WASHINGTON — The Federal Reserve announced on Thursday that it would keep interest rates near zero as officials assessed the impact of tighter financial conditions and slower global growth on the domestic economy.
The Fed’s decision, widely expected by investors, showed that officials still lacked confidence in the strength of the domestic economy even as the central bank has entered its eighth year of overwhelming efforts to stimulate growth.
“Recent global economic and financial developments may restrain economic activity somewhat and are likely to put further downward pressure on inflation in the near term,” the Fed said in a statement after a two-day meeting of its policy-making committee, the Federal Open Market Committee.
The Fed still plans to raise rates this year, according to new economic projections the Fed also published on Thursday. Thirteen of the 17 members of the committee predicted the Fed would raise rates by at least 0.25 percentage points, and six predicted an even larger increase.
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The committee is scheduled to meet in October and December.
One official, Jeffrey Lacker, president of the Federal Reserve Bank of Richmond, voted to raise rates at the September meeting, the first such dissent at a meeting this year.
Fed officials are convinced labor market conditions have nearly returned to normal. In the new round of economic projections, officials estimated the unemployment rate would stop falling when it reached 4.8 percent, just slightly below the August level of 5.1 percent.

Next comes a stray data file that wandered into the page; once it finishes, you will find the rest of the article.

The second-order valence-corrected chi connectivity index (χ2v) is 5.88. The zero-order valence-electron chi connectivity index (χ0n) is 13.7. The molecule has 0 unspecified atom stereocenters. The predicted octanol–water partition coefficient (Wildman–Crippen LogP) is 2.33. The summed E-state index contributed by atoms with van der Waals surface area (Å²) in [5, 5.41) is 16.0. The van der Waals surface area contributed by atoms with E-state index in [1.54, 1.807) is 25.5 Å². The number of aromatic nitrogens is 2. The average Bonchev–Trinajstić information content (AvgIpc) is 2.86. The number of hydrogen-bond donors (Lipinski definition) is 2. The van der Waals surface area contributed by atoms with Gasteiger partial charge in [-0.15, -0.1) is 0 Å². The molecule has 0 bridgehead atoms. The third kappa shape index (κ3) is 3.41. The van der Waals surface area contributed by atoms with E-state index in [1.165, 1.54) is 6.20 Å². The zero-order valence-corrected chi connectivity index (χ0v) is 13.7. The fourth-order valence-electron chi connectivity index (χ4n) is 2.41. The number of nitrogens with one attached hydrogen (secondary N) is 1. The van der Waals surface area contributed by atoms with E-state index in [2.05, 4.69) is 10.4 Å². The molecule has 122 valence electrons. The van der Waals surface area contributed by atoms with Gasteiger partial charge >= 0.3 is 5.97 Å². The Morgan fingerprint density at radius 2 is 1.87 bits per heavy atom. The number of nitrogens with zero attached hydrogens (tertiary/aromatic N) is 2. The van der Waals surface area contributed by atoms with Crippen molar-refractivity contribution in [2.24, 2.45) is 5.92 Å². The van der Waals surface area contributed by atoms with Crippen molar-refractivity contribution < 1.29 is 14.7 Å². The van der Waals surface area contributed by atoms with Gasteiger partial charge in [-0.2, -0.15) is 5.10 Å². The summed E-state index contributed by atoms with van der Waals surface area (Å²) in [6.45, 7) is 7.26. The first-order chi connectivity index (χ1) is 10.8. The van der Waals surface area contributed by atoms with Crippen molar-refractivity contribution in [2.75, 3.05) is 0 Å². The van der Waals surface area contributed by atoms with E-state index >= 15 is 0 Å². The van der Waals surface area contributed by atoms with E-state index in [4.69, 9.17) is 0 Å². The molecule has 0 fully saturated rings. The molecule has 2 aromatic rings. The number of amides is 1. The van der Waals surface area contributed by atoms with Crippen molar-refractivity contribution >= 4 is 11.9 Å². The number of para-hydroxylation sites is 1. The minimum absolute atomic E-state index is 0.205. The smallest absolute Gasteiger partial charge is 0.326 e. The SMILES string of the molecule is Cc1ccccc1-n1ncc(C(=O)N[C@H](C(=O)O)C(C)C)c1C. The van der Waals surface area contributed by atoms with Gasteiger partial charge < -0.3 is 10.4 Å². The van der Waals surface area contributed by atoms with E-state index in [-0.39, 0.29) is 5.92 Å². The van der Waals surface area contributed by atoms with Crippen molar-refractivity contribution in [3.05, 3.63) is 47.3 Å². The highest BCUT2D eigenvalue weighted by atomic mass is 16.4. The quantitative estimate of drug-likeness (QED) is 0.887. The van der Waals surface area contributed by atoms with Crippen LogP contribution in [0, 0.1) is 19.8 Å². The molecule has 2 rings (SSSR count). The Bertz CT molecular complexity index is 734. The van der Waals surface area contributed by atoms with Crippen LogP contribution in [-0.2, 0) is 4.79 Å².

“The labor market continues to improve, with solid job gains and declining unemployment,” the statement said.
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But the share of Americans with jobs remains well below the level before the Great Recession, and the Fed’s projections imply that some of that decline is probably permanent.
Officials also remain confident that inflation will rebound, although perhaps a little more slowly.
Even so, Fed officials predicted the Fed’s benchmark rate would rise gradually, reaching 2.6 percent by the end of 2017. In June they predicted the rate would reach 2.9 percent by then.
Officials also expect the rate to reach a new plateau of about 3.5 percent, less than the June prediction of 3.8 percent and significantly …Read More